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Moon v. McDonald, Carano & Wilson LLP

Supreme Court of Nevada

August 1, 2013

Joon S. MOON; and Patterson Laboratories, Inc., a Michigan Corporation, Appellants,
McDONALD, CARANO & WILSON LLP, a Nevada Limited Liability Partnership, Respondent.

Page 407

Carl M. Hebert, Reno, for Appellants.

Piscevich & Fenner and Margo Piscevich and Mark J. Lenz, Reno, for Respondent.




The statute of limitations for a professional malpractice claim against an attorney commences on the date the plaintiff discovers, or through due diligence should have discovered, the material facts that constitute the cause of action. NRS 11.207(1). The statutory limitation period for a claim of legal malpractice involving the representation of a client during litigation does not commence until the underlying litigation is concluded. Hewitt v. Allen, 118 Nev. 216, 221, 43 P.3d 345, 348 (2002). In this appeal, we must determine whether an attorney's alleged negligence in representing a creditor in the non-adversarial parts of a bankruptcy proceeding constitutes litigation malpractice causing the so-called Hewitt litigation tolling rule to apply. We conclude that it does not.


Appellant Patterson Laboratories, Inc. (PLI), operated a manufacturing facility in Phoenix, Arizona, and expanded its operations with the purchase of land and a building in Goodyear, Arizona. PLI later conveyed the Goodyear building and real property to its president and principal shareholder, appellant Joon S. Moon. Patterson West, Inc. (West), purchased PLI's Goodyear operations; however, Moon retained ownership of the facility and real property, and West agreed to lease the Goodyear facility from Moon.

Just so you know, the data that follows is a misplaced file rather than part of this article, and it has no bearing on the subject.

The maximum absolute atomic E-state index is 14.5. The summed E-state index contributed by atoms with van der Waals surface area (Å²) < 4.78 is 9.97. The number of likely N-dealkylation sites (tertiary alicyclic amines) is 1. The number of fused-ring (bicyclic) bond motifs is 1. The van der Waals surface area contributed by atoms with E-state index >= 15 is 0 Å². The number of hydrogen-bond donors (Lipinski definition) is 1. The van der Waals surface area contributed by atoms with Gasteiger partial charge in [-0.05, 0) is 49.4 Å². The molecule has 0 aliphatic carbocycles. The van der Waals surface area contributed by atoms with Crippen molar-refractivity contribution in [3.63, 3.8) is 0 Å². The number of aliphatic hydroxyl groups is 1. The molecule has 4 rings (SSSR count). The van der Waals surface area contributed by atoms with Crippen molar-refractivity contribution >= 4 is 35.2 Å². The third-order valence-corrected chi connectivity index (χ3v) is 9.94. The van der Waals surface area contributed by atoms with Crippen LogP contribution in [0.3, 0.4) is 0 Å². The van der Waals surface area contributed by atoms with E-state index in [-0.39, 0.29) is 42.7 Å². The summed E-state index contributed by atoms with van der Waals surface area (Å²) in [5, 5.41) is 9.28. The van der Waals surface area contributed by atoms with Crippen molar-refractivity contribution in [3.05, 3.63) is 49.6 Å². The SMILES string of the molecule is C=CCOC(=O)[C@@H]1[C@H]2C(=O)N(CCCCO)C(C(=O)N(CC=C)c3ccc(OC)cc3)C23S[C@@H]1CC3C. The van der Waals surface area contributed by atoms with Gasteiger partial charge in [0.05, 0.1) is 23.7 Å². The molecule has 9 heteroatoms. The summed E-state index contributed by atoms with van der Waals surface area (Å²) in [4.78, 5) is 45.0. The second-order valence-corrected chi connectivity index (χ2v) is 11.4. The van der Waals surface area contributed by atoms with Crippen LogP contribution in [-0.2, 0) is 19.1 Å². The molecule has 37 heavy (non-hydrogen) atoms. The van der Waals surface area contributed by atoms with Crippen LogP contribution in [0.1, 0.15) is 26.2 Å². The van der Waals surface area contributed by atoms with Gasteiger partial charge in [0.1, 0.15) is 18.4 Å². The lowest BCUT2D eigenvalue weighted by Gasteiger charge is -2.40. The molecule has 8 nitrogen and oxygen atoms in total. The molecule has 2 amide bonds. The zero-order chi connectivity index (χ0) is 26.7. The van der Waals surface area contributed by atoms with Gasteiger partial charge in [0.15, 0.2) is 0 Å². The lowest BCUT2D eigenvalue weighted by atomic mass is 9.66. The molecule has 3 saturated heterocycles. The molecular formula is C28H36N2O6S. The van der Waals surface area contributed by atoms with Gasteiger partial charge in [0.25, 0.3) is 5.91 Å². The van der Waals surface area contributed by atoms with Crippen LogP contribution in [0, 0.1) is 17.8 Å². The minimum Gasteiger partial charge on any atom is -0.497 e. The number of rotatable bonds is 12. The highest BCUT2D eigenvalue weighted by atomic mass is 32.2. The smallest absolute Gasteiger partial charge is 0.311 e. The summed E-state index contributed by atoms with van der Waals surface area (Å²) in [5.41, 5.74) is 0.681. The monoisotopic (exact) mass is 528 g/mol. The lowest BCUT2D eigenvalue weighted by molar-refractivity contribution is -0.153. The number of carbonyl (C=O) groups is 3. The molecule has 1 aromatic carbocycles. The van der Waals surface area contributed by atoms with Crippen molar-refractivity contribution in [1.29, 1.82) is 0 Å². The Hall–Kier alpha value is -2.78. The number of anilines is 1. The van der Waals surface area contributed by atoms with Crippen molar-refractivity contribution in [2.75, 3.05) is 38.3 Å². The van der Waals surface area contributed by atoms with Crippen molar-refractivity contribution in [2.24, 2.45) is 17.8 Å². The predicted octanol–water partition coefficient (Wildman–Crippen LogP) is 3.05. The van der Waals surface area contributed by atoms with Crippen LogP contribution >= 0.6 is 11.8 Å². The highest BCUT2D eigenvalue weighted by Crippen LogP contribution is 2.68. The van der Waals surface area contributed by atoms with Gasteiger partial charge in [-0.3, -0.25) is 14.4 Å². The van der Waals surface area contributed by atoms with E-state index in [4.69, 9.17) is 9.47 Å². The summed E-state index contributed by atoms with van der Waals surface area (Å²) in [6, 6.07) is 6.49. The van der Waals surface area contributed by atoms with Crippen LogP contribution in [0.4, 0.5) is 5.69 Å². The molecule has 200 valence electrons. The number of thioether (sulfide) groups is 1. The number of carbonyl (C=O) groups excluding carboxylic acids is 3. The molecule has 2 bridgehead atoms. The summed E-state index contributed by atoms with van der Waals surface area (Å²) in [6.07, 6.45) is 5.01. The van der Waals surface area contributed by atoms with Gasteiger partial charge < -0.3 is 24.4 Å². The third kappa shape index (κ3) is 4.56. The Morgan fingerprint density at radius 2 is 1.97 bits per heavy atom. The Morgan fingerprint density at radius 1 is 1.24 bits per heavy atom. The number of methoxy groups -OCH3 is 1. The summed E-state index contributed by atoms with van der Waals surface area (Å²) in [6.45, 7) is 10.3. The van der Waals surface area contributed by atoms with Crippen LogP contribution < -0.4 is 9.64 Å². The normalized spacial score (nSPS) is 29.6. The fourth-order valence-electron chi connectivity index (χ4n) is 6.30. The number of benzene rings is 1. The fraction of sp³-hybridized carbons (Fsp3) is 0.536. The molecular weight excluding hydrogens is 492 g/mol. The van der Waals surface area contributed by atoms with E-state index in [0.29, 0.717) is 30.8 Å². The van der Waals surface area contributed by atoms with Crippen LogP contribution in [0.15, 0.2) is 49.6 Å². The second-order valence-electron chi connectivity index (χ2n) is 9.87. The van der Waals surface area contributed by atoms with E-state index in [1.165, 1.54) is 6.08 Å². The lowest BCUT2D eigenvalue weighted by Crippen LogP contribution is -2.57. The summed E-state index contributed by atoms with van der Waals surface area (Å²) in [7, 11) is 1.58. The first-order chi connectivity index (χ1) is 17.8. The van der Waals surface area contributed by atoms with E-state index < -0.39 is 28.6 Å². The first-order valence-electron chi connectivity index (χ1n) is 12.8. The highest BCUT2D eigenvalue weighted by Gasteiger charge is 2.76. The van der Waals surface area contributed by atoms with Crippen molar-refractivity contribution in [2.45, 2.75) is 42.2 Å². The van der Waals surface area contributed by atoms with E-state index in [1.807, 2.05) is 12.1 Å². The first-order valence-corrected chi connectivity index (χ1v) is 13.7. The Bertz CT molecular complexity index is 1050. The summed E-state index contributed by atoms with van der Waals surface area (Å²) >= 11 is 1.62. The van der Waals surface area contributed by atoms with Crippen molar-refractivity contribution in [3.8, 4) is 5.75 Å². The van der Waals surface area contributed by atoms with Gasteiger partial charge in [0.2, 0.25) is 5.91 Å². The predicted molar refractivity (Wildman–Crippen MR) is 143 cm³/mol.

West executed a promissory note for $1,410,000, secured by certain equipment, inventory, and other personal property sold to West and located at the Goodyear facility. West, which changed its name to Sierra International, Inc. (Sierra), later defaulted on the promissory note and the lease with Moon. Sierra filed a Chapter 7 voluntary petition in bankruptcy court in 2001, and appellants hired respondent McDonald Carano Wilson LLP (MCW) in July 2002 to represent them in Sierra's bankruptcy action.

In the bankruptcy case, appellants instructed MCW to have the collateral removed from the Goodyear facility so that the facility and real property could be sold without

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the equipment on the premises. Allegedly, unbeknownst to appellants, MCW negotiated with the bankruptcy trustee and counsel for Sierra to permit PLI to take possession of the personal property secured as collateral. Later, in November 2002, pursuant to a stipulation by the attorneys and trustee, the lease of the Goodyear facility was terminated, and PLI was permitted to take possession of the collateral. MCW's representation of appellants ended in February 2003, and on October 21, 2008, the bankruptcy court entered its final decree and Sierra's bankruptcy case was closed.

Moon also filed a district court action seeking relief for breach of the promissory note executed by West and indemnity for an action filed by the City of Goodyear against Moon based on a chemical spill that occurred while Sierra was operating the Goodyear facility. Sierra and the other defendants in that action filed a motion for partial summary judgment, requesting that the amount owed on the promissory note and guarantee be offset by the value of the collateral located at the Goodyear facility that had been returned to PLI. Subsequently, on April 27, 2006, the district court issued an order stating that upon appellants' possession of the collateral, they were required to dispose of the collateral in a commercially reasonable manner, and all related proceeds were to offset the remainder of the debt owed on the note. The district court ultimately awarded damages to appellants, less the offset for the value of the collateral returned to PLI. Appellants appealed, and this court dismissed the matter pursuant to the parties' stipulation on February 17, 2009.

Meanwhile, on November 3, 2006, appellants filed an action against MCW, alleging professional negligence, breach of contract, and vicarious liability (first complaint) arising from its representation of appellants in Sierra's bankruptcy action. In 2008, the district court dismissed the lawsuit without prejudice because appellants had failed to comply with ...

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